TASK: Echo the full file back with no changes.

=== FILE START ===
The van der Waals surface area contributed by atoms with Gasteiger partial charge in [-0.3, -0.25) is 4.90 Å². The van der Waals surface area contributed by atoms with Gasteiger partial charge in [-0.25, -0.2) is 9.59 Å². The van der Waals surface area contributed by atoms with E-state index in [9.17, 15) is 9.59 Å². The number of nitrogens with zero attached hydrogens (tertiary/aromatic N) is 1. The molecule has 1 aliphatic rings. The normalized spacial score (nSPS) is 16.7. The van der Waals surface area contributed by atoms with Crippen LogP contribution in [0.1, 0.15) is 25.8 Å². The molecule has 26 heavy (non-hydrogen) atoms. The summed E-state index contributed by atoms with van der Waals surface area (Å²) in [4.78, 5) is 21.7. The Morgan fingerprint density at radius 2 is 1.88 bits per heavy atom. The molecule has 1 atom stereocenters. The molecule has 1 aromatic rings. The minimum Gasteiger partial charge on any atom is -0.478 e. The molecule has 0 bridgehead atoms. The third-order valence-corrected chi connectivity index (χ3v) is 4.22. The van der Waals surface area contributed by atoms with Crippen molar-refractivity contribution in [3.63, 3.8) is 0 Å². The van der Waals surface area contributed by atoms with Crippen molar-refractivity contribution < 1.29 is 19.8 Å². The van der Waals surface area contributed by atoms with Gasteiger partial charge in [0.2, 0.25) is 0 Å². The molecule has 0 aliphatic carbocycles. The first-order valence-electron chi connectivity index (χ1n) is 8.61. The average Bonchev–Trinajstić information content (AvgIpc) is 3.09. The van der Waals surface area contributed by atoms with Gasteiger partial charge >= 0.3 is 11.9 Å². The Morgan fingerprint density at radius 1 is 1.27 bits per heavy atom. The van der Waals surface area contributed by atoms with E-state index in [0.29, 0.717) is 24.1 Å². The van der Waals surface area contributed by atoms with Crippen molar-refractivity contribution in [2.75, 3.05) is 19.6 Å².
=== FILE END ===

The van der Waals surface area contributed by atoms with Gasteiger partial charge in [-0.3, -0.25) is 4.90 Å². The van der Waals surface area contributed by atoms with Gasteiger partial charge in [-0.25, -0.2) is 9.59 Å². The van der Waals surface area contributed by atoms with E-state index in [9.17, 15) is 9.59 Å². The number of nitrogens with zero attached hydrogens (tertiary/aromatic N) is 1. The molecule has 1 aliphatic rings. The normalized spacial score (nSPS) is 16.7. The van der Waals surface area contributed by atoms with Crippen LogP contribution in [0.1, 0.15) is 25.8 Å². The molecule has 26 heavy (non-hydrogen) atoms. The summed E-state index contributed by atoms with van der Waals surface area (Å²) in [4.78, 5) is 21.7. The Morgan fingerprint density at radius 2 is 1.88 bits per heavy atom. The molecule has 1 atom stereocenters. The molecule has 1 aromatic rings. The minimum Gasteiger partial charge on any atom is -0.478 e. The molecule has 0 bridgehead atoms. The third-order valence-corrected chi connectivity index (χ3v) is 4.22. The van der Waals surface area contributed by atoms with Crippen molar-refractivity contribution in [3.63, 3.8) is 0 Å². The van der Waals surface area contributed by atoms with Crippen molar-refractivity contribution < 1.29 is 19.8 Å². The van der Waals surface area contributed by atoms with Gasteiger partial charge in [0.2, 0.25) is 0 Å². The molecule has 0 aliphatic carbocycles. The first-order valence-electron chi connectivity index (χ1n) is 8.61. The average Bonchev–Trinajstić information content (AvgIpc) is 3.09. The van der Waals surface area contributed by atoms with Gasteiger partial charge >= 0.3 is 11.9 Å². The Morgan fingerprint density at radius 1 is 1.27 bits per heavy atom. The van der Waals surface area contributed by atoms with E-state index in [0.29, 0.717) is 24.1 Å². The van der Waals surface area contributed by atoms with Crippen molar-refractivity contribution in [2.75, 3.05) is 19.6 Å².